I’ve been preaching now for nearly twenty years. That’s in three congregations, the last two of which have multiple Sunday morning services. You tally it all up, and I figure I’ve preached somewhere around two thousand times. Two thousand times I’ve climbed into the “pulpit,” stared out into a sea of different faces and dared to say, “Hear the Word of the Lord.” Some of you preachers reading this have got me beat. Still, two thousand times is no small number.
And yet every time I stand up to preach, I still get nervous. The nature of that nervousness has changed over the years. But I still find preaching to be, in so many ways, such a vulnerable act. For me personally, the most vulnerable moment comes after the sermon, at the end of the worship service, once the words of benediction have been spoken. It’s in this moment I find myself wondering, “What just happened? Did anything happen? Anything at all?”
On my more insecure Sundays, when the sermon seems to fall flat or I’ve had to speak a hard or unpopular word, the question is not just “Did anything happen?” but “What did they think? What do they think of me? Do they still like me?”
That’s embarrassing even to write. And yet I suspect I’m not alone. There are those of us who are burdened with a desire to please, a need to be liked, and I’ve just come to terms with the fact that I will battle this for the rest of my life and ministry.
But it’s more than that. It’s more than just wanting to be affirmed and liked. There really is a sense of believing in the power of the ministry of the Word. That’s why we preachers care so much. It’s why we work so hard to do our study and craft our words. It’s why we stay up late Saturday night trying to get just the right turn of phrase. It’s why we stand up on Sunday morning and pour ourselves out in the preaching moment. We believe, or at least we want to believe, that Isaiah is right: when God’s word goes out, it doesn’t return empty. We believe that preaching, in the power of the Spirit, really can wake the dead, heal the sick, bind up the brokenhearted, cut through the hardest heart, topple the proud and lift up the lowly. Preaching really can usher in a whole new world. Words don’t just say something, they do something!
And this is where preaching every Sunday over the long haul is an act of faith. So often we don’t see the immediate impact of our preaching. A mentor of mine once said that the impact of faithful preaching is like the subtle shifting of Lake Michigan sand dunes. Daily you don’t notice much shift. But over time, you realize just how far the dunes have actually moved from where they once were. God’s work through faithful preaching is most often slow, quiet work. It takes faith to trust that something is happening, even when you can’t see it.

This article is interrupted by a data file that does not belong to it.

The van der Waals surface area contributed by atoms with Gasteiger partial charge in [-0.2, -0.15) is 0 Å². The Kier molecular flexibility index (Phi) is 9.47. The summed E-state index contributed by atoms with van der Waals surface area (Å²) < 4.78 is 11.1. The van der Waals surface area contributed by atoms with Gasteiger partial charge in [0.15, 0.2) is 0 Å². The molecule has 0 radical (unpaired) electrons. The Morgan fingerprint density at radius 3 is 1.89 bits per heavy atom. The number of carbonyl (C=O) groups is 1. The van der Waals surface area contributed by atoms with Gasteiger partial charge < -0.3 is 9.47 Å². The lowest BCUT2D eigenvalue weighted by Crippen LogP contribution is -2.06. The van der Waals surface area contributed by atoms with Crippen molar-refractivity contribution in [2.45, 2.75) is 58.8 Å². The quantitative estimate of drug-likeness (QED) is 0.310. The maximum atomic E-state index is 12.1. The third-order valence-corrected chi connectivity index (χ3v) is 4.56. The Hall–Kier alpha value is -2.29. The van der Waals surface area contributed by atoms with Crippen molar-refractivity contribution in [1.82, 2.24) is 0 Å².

In addition to an act of faith, I’m also learning to embrace preaching as an act of worship. It’s my offering, my sacrifice of praise, to the triune God who gives us our speech and digs out our ears, the One who makes our words and our hearing efficacious.
Recently, I re-read one of my favorite essays by John Chrysostom (347-407), one of the greatest preachers of all time. The essay is titled “The Temptations of Greatness,” and it’s such a good reminder that while we’re called to preach with excellence, the measure of our effectiveness is ultimately not in the response of our hearers, be it praise or criticism. It’s in our desire to please God and to speak the truth in love, even when it’s unpopular. Here is one of my favorite excerpts (and please forgive the gender exclusive language):
When he has composed his sermons to please God (and let this alone be his rule and standard of good oratory of sermons, not applause or commendation), then if he should be approved by men too, let him not spurn their praise. But if his hearers do not accord it, let him neither seek it nor sorrow from it. It will be sufficient encouragement for his efforts, and one much better than anything else, if his conscience is telling him that he is organizing and regulating his teaching to please God.
So twenty years and two thousand sermons later, I’m still learning to let pleasing God and not the praise of others be “sufficient encouragement” for my preaching each Sunday. Before the sermon, in the midst of the sermon, and especially after the sermon. And I’m choosing to trust that somehow, someway, in the faithful preaching and hearing of God’s Word, something holy really is happening. Perhaps if we’re attentive enough and patient enough, we preachers just might get a front row seat to catching a glimpse of a new world being born.